But minor setbacks aside, the process of putting the book together – particularly the amassing of the many images in the book – allowed me to see Singapore with rose-tinted glasses, uncovering what was beautiful, surprising and less well-known about my city, re-experiencing it with a sense of curiosity and wonder.

In the process, I fell in love. My city became for me, a precious work of art, to be admired in all its intricate detail, and appreciated for all its flaws.

I would like to thank my publishers once again for the opportunity to (re-)fall in love with my home. Here’s to the next book – on Asian port cities from Bombay to Tokyo.  =)

18 - Singapore 1819 - A Living Legacy

SINGAPORE 1819 – A LIVING LEGACY. Published by TALISMAN, Singapore.

19 - Book Launch

Signing books at the book launch in November.

20 - Chesed El

The magnificent Chesed-El Synagogue in Singapore, a National Monument. Very few of the photographs I took for the book actually made it into the book because a decision was made to use primarily archival images.

21 - Puteri Raden Mas

The mysterious keramat of Puteri Radin Mas – the supposed tomb of a mythical Javanese princess.  Pre-colonial, Malay heritage features strongly in the book….

22 - British Heritage

….and so does our British Colonial heritage, to be objective and neutral.

It wasn’t all hunky-dory in 2018. All that travel and constant work at the job and on the book made for a very, very lonely year.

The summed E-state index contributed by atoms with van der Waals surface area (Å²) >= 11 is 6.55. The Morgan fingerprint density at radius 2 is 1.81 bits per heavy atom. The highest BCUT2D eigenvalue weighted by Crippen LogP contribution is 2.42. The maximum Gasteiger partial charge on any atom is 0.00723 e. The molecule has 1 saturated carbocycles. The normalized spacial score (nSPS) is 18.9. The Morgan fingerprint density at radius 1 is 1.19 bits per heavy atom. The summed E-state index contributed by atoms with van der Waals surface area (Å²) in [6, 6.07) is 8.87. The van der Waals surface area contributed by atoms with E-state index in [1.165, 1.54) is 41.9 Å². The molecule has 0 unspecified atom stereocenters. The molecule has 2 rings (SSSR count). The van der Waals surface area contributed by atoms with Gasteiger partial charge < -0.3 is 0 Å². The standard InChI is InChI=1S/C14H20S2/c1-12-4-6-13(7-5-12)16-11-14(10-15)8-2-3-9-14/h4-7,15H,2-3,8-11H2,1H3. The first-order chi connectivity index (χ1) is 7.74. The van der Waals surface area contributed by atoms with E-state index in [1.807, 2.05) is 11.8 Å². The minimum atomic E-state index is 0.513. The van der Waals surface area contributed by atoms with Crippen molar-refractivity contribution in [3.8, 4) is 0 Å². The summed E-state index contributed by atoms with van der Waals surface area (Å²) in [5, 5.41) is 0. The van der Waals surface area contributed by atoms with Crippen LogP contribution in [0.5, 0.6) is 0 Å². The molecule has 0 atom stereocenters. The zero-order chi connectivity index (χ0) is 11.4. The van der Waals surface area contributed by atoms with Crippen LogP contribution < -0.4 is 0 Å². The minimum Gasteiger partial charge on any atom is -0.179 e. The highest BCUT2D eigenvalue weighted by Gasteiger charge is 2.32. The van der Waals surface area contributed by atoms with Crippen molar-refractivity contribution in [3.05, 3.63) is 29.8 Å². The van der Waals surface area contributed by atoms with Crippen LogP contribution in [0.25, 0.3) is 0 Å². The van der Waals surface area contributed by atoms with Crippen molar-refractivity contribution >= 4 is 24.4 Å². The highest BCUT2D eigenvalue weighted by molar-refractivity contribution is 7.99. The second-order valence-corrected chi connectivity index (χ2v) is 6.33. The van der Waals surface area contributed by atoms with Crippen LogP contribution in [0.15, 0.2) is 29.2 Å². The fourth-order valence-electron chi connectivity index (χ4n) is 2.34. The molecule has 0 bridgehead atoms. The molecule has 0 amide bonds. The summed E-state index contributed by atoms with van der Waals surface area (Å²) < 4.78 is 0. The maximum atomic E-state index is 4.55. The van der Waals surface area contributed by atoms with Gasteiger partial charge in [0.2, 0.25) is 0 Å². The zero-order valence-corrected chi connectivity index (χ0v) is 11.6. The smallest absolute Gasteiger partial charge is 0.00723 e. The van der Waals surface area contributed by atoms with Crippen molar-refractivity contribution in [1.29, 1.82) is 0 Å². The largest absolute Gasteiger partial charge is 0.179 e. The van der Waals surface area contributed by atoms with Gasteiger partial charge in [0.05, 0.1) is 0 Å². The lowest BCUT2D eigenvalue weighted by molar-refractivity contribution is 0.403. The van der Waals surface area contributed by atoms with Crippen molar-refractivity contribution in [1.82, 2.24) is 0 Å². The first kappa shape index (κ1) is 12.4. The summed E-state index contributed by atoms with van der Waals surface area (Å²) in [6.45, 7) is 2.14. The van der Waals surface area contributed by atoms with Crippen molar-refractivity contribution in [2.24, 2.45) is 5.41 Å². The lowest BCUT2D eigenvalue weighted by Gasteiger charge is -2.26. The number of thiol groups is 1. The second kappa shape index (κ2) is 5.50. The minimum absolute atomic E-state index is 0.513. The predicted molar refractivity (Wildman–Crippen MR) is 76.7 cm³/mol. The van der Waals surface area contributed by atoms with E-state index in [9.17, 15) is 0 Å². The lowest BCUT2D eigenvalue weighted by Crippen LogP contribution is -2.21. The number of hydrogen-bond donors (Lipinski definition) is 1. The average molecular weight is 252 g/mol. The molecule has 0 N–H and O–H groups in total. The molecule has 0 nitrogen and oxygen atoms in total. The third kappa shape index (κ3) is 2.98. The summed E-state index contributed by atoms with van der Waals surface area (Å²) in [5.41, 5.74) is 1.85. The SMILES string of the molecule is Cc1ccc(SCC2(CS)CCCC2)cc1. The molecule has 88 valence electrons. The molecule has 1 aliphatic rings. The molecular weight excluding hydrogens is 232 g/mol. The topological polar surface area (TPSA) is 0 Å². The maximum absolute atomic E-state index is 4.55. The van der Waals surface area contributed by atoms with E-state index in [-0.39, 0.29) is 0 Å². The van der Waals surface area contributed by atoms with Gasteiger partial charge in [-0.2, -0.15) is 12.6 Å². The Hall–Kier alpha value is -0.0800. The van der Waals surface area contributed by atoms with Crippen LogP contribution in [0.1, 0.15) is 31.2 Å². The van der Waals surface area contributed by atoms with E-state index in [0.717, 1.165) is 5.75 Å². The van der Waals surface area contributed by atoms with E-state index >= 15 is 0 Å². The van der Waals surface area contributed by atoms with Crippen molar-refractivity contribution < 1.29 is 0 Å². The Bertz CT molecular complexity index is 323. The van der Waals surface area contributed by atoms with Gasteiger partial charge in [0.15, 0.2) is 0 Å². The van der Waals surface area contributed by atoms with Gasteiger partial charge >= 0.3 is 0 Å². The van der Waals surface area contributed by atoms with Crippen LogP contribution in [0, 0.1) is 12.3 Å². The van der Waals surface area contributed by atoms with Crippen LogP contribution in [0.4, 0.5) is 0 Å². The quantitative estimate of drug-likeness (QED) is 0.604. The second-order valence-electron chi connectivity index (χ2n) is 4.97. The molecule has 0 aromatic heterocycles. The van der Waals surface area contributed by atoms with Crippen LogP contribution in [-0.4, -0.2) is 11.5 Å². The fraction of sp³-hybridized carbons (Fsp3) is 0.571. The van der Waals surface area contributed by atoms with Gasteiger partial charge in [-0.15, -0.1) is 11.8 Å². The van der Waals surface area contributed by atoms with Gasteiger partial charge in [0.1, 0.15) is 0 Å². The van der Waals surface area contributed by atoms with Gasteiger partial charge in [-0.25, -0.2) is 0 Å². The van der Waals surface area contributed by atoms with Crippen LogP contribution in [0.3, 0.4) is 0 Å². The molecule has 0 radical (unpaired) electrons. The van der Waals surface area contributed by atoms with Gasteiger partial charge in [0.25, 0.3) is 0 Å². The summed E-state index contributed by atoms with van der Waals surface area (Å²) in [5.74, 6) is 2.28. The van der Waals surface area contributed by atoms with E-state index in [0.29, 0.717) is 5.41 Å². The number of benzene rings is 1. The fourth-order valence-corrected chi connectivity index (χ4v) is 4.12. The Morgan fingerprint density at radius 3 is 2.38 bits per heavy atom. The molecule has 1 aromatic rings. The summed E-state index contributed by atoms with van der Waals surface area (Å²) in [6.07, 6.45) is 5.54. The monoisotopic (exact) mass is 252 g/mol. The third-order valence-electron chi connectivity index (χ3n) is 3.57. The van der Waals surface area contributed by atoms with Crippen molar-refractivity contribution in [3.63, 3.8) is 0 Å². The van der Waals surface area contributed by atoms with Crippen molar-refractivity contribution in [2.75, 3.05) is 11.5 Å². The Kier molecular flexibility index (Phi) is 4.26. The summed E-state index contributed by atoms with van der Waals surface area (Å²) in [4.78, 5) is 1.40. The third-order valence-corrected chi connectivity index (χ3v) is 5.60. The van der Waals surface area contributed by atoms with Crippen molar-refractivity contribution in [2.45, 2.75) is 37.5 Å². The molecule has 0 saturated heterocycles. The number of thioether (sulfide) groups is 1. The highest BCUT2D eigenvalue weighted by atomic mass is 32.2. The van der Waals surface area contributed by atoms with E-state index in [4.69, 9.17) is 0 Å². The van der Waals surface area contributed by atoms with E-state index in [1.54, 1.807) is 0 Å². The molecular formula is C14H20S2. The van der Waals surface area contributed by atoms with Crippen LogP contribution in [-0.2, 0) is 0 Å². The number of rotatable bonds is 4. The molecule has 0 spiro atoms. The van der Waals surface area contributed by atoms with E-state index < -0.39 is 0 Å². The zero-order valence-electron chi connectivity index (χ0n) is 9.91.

I have never felt quite so alone and vulnerable as I have this year, speeding along as I did, my feet barely touching the ground; and if I wasn’t speeding along, spending all my waking hours either at the museum or staring at my laptop screen working on the book.

This year I turned 40 – a milestone sort of age.  And so I reflected pretty frequently in the course of the year on whether or not the life and profession I have chosen was indeed worth it. Particularly since the nature of the profession made it very difficult for me to draw a line cleanly between the professional and the personal.

[Witness how the museum has “seeped” inexorably into my personal blog.]

More than once this year, I faced challenges that have necessitated me reviewing and clarifying my core values. I’m happy to say that not once have I compromised them – I have always chosen the course of rebelling charmingly, where I need to, as much as I can, to preserve my integrity.

[See https://dreamofacity.com/2018/05/20/taking-stock-or-the-most-important-measure-of-success-in-life/]

And I would be remiss if I did not mention that I have also been at the receiving end of tremendous kindness, generosity and encouragement in the course of the year – something that played a HUGE role in keeping me going.

23 - Amek Gambar